The only problem for a spa heat pump: knowing where to install it and how to conceal it. This has been solved by the Stepio from Polytropic: the heat pump is in immediate proximity to avoid any loss, hidden under the steps that provide easy spa access. Moreover, it is quieter, very efficient (CoP up to 5.2) and connected.
It nevertheless remains possible to combine the two heating systems and maintain the use of an electric heater, if only to take advantage of a rapid rise in temperature when needed.
It is then necessary to preserve this precious heat. As for a building or a pool, insulation is the preferred method. Considering that the greater part of heat loss is via the surface, it is the cover that must be optimised (through criteria of thickness and the materials used).
An increasing number of manufacturers also focus on the general insulation of the tank as well as certain other techniques. Considering, for example, that the injection of air bubbles via the blower cools the water (especially in winter), a design that directs the air through certain technical elements to recover their heat (free of charge) can ensure pre-heating that generates both savings and comfort for users!
Treatment: bromine marks time
Bromine used to be what the electric heater was to spas: essential. Treatment then gradually evolved towards solutions combining active oxygen, ozone, UV rays, etc. This trend has been confirmed due to the recent increase in the price of bromine.
Ozone generators, which reduce the quantity of any disinfectant, are always proposed as standard or optional equipment. Integrated UV treatment is also on the catalogue of some manufacturers.
The Nephea Spa by CF Group incorporates treatment by ozone generator and a UV-ray lamp to facilitate maintenance and faultless water quality.
2nd goal : European manufacture to limit the carbon footprint
Historically made in America, and then in Asia for certain brands, spa production has in recent years relocated to Europe, at least for assembly.
'Made in France' has become an additional commercial argument... used abusively by some players because it is often only one model that is made in France, while the rest of the range is imported from Asia.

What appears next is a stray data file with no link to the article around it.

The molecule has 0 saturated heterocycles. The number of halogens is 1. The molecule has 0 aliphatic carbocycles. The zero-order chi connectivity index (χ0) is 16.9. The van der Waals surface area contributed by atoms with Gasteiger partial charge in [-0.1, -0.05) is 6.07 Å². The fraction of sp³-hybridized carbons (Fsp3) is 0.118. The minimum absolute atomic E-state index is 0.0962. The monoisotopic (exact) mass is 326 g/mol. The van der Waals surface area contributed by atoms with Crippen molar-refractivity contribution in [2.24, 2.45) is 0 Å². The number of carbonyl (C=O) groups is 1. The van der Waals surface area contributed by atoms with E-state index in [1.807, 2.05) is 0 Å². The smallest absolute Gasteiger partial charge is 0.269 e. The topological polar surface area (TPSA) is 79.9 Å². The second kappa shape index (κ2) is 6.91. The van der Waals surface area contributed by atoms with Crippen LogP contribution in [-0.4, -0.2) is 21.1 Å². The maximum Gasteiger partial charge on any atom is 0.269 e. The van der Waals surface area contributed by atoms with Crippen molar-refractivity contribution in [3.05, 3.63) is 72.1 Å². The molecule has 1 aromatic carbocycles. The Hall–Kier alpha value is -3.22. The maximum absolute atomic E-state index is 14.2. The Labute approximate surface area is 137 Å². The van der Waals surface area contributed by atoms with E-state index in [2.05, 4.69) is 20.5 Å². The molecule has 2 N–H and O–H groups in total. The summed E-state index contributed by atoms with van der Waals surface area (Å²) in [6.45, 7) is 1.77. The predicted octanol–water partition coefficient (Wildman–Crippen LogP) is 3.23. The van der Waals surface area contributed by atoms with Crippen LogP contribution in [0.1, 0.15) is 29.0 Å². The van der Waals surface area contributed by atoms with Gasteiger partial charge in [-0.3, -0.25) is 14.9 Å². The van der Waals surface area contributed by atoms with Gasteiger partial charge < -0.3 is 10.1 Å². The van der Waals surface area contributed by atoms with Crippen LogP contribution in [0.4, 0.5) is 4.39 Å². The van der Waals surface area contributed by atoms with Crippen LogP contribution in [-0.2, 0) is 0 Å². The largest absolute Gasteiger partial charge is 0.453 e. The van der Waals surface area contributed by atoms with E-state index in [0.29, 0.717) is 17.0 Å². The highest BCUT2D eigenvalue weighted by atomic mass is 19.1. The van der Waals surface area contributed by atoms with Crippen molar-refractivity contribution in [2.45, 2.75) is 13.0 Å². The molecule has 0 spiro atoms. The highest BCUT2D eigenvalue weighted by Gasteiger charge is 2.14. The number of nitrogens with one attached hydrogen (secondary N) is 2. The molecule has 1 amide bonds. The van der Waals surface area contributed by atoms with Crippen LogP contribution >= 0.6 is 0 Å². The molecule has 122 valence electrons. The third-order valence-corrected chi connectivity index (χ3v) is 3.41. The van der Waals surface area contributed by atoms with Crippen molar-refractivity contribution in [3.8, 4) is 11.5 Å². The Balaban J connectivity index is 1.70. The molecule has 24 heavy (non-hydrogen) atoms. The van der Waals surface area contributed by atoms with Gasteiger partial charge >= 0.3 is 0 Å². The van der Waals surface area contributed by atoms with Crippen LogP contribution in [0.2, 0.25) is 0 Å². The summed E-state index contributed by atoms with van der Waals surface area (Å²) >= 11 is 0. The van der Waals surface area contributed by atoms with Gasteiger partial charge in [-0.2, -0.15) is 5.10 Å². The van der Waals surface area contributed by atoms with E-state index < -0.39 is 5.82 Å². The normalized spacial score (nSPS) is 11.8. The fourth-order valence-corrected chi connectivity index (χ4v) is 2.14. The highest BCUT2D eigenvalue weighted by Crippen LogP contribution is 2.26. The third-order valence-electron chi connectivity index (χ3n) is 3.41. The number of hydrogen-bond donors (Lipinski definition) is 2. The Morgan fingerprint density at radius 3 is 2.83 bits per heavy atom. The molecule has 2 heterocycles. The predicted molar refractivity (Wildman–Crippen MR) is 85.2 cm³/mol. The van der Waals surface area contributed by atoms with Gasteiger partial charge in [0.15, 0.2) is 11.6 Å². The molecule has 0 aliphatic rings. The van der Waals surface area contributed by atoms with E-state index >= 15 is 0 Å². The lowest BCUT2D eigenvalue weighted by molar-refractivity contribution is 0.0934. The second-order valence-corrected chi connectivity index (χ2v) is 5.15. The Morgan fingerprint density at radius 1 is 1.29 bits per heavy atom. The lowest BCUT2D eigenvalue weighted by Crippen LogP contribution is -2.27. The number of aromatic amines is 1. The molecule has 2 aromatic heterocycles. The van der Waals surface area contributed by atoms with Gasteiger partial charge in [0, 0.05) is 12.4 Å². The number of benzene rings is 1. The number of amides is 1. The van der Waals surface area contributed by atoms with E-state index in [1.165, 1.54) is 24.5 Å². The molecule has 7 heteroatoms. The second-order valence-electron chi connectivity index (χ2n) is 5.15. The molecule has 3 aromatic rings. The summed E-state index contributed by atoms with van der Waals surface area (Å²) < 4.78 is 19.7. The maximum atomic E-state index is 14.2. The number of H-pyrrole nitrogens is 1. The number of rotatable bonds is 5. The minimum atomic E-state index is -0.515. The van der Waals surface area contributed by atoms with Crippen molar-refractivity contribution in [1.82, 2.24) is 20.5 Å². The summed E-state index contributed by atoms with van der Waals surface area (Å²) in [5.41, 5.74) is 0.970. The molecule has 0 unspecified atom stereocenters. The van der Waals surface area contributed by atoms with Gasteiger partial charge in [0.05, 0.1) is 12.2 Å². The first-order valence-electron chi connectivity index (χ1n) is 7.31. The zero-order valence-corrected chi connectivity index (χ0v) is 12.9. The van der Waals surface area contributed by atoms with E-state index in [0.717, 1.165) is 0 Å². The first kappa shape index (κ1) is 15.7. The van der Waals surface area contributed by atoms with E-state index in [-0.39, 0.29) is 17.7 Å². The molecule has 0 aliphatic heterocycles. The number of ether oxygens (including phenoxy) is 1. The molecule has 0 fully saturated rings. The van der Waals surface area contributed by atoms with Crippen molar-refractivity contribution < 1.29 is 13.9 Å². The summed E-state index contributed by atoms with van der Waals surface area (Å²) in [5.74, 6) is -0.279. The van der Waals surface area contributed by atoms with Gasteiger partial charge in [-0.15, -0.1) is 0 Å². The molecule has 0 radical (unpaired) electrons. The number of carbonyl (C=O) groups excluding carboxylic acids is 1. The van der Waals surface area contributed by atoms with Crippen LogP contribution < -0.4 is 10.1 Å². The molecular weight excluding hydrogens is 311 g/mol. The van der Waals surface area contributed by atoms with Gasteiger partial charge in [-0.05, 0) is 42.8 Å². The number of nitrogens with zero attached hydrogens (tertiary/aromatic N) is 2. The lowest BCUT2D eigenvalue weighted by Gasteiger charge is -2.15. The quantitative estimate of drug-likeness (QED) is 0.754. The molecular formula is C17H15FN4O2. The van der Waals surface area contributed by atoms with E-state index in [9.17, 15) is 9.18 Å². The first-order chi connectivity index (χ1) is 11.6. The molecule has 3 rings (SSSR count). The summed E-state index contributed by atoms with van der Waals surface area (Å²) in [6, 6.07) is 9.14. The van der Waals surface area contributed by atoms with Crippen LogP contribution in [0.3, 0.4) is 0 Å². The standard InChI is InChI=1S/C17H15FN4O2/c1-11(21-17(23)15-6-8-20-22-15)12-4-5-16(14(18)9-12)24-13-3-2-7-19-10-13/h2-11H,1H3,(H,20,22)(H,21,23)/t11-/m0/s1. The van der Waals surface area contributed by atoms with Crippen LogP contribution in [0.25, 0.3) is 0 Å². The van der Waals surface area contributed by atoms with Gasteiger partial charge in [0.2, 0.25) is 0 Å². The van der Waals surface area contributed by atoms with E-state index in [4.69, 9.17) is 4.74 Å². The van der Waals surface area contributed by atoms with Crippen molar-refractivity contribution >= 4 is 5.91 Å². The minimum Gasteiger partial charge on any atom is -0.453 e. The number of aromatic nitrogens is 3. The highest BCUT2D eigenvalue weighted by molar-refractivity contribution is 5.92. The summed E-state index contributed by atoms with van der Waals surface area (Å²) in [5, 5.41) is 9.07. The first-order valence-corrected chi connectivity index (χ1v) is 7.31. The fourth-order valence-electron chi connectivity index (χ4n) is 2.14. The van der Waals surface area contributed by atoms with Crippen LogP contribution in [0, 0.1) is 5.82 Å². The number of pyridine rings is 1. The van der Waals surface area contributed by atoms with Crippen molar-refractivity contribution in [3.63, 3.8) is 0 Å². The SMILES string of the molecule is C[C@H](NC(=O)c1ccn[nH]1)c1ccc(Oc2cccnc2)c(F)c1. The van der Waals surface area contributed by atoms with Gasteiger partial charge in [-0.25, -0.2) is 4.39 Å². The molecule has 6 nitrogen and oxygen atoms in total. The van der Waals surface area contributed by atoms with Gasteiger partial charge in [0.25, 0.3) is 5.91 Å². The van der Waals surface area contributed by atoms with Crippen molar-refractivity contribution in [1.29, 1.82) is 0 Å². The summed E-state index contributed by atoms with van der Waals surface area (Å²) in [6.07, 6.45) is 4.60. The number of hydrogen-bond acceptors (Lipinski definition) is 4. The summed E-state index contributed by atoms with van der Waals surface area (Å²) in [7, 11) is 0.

Manufactured in Europe, the Week-end range of spas, distributed exclusively by SCP, has been designed to be simple to use while remaining effective.
The trend is irreversible, driven by excessive logistics costs when the production site is located far from the market. Of course, Lucite acrylic sheets and Balboa technical equipment, for example, remain made in the US, but the design for tank moulds and the assembly of selected technical equipment remains European or French.
At Wellis, for example, created in Hungary in 2003, the production of pools and spas is carried out in a facility of a total of 18,000 sq m and employs 400 people. Since December 2015, a 10,000 sq m production unit has accommodated ultra-modern production machines. This development clearly demonstrates the manufacturer's attachment to its country.
The new range of Wellis spas announces new solutions and a new insulation system, all to facilitate energy savings. Energy consumption has been significantly reduced, going from 5 kWh per day to 2.9 kWh for a 5-person model!
3nd GOAL : Provide recommendations for use
- Insist on the location
Protected from the wind, in a location that is not only pleasant but which is also protected from climate stress to avoid both water cooling and evaporation.
- Ensure the spa is covered whenever it is not being used
3/4 of the heat escapes via the surface. Recall all the advantages of a cover: the loss of calories and evaporation is limited, the water is protected, and water quality is preserved.
- Recall the importance of maintenance
Spa owners must be convinced of the benefits of careful and regular maintenance: filter cleaning, pH monitoring and treatment. Unbalanced water disrupts thermal exchange with the heating elements, and a clogged filter hinders water circulation, which requires additional effort by the pumps.
- Limit us
An obvious piece of advice... and yet worthy of attention. Good planning of usage (which could be assimilated to the planning of domestic heating) generates significant savings. But be careful not to overdo it. Indeed, switching off the spa is not necessarily a good idea because once the water has gone cold, heating requires much more energy to reach the set point, whereas maintaining the water temperature requires only a little energy.
- To winterise or not to winterise?
That is the question. It obviously depends on year-round usage, but also and above all on the geographical location of the spa. Just like for pools, it is possible to consider active or passive winterising. Programmers enable the water to be kept at low temperature with minimum maintenance for quick restart. This contrasts with total winterising, which can lead to a number of surprises if not carried out properly.
- Inform users on the importance of treatment
Information on the disinfection of spa water is necessary, including for pools owners.